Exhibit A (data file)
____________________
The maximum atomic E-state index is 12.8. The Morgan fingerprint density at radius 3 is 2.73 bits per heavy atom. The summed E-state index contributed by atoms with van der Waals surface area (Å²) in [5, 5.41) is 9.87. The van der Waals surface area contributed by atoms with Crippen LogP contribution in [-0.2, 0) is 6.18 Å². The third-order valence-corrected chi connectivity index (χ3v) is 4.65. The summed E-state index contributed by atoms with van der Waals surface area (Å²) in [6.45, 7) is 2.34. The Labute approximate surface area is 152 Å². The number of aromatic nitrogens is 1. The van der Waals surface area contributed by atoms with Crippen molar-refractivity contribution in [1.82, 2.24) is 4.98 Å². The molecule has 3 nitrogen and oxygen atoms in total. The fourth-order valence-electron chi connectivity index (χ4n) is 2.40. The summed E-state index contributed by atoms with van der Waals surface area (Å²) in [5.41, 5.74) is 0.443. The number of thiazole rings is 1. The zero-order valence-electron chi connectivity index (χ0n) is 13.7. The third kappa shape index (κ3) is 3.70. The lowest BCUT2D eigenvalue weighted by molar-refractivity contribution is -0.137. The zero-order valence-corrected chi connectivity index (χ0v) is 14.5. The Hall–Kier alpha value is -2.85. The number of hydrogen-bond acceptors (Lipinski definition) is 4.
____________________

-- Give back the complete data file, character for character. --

The maximum atomic E-state index is 12.8. The Morgan fingerprint density at radius 3 is 2.73 bits per heavy atom. The summed E-state index contributed by atoms with van der Waals surface area (Å²) in [5, 5.41) is 9.87. The van der Waals surface area contributed by atoms with Crippen LogP contribution in [-0.2, 0) is 6.18 Å². The third-order valence-corrected chi connectivity index (χ3v) is 4.65. The summed E-state index contributed by atoms with van der Waals surface area (Å²) in [6.45, 7) is 2.34. The Labute approximate surface area is 152 Å². The number of aromatic nitrogens is 1. The van der Waals surface area contributed by atoms with Crippen molar-refractivity contribution in [1.82, 2.24) is 4.98 Å². The molecule has 3 nitrogen and oxygen atoms in total. The fourth-order valence-electron chi connectivity index (χ4n) is 2.40. The summed E-state index contributed by atoms with van der Waals surface area (Å²) in [5.41, 5.74) is 0.443. The number of thiazole rings is 1. The zero-order valence-electron chi connectivity index (χ0n) is 13.7. The third kappa shape index (κ3) is 3.70. The lowest BCUT2D eigenvalue weighted by molar-refractivity contribution is -0.137. The zero-order valence-corrected chi connectivity index (χ0v) is 14.5. The Hall–Kier alpha value is -2.85. The number of hydrogen-bond acceptors (Lipinski definition) is 4.